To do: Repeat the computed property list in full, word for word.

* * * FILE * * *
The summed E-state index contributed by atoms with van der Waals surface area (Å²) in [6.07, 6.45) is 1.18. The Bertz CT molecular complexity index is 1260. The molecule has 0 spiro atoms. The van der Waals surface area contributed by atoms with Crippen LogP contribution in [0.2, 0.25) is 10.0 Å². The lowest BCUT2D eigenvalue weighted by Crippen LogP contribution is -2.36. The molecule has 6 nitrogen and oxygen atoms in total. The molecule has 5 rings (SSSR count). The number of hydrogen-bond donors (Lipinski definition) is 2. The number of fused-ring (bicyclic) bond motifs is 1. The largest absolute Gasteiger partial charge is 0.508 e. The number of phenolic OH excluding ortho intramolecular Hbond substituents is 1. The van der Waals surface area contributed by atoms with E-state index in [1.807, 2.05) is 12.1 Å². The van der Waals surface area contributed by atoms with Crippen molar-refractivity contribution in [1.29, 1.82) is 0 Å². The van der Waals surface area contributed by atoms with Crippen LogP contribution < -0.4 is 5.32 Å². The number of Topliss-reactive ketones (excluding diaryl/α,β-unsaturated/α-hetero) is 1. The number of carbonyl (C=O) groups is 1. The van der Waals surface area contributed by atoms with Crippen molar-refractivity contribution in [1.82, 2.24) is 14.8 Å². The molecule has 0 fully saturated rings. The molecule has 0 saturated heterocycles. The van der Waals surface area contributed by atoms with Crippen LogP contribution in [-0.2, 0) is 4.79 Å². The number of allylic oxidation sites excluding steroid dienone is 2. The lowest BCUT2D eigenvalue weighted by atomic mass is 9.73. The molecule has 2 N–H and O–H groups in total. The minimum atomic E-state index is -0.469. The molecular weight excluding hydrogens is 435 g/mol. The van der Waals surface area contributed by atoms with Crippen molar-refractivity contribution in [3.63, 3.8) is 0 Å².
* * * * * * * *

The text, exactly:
The summed E-state index contributed by atoms with van der Waals surface area (Å²) in [6.07, 6.45) is 1.18. The Bertz CT molecular complexity index is 1260. The molecule has 0 spiro atoms. The van der Waals surface area contributed by atoms with Crippen LogP contribution in [0.2, 0.25) is 10.0 Å². The lowest BCUT2D eigenvalue weighted by Crippen LogP contribution is -2.36. The molecule has 6 nitrogen and oxygen atoms in total. The molecule has 5 rings (SSSR count). The number of hydrogen-bond donors (Lipinski definition) is 2. The number of fused-ring (bicyclic) bond motifs is 1. The largest absolute Gasteiger partial charge is 0.508 e. The number of phenolic OH excluding ortho intramolecular Hbond substituents is 1. The van der Waals surface area contributed by atoms with E-state index in [1.807, 2.05) is 12.1 Å². The van der Waals surface area contributed by atoms with Crippen molar-refractivity contribution in [1.29, 1.82) is 0 Å². The van der Waals surface area contributed by atoms with Crippen LogP contribution < -0.4 is 5.32 Å². The number of Topliss-reactive ketones (excluding diaryl/α,β-unsaturated/α-hetero) is 1. The number of carbonyl (C=O) groups is 1. The van der Waals surface area contributed by atoms with Crippen molar-refractivity contribution in [1.82, 2.24) is 14.8 Å². The molecule has 0 fully saturated rings. The molecule has 0 saturated heterocycles. The van der Waals surface area contributed by atoms with Crippen LogP contribution in [-0.2, 0) is 4.79 Å². The number of allylic oxidation sites excluding steroid dienone is 2. The lowest BCUT2D eigenvalue weighted by atomic mass is 9.73. The molecule has 2 N–H and O–H groups in total. The minimum atomic E-state index is -0.469. The molecular weight excluding hydrogens is 435 g/mol. The van der Waals surface area contributed by atoms with Crippen molar-refractivity contribution in [3.63, 3.8) is 0 Å².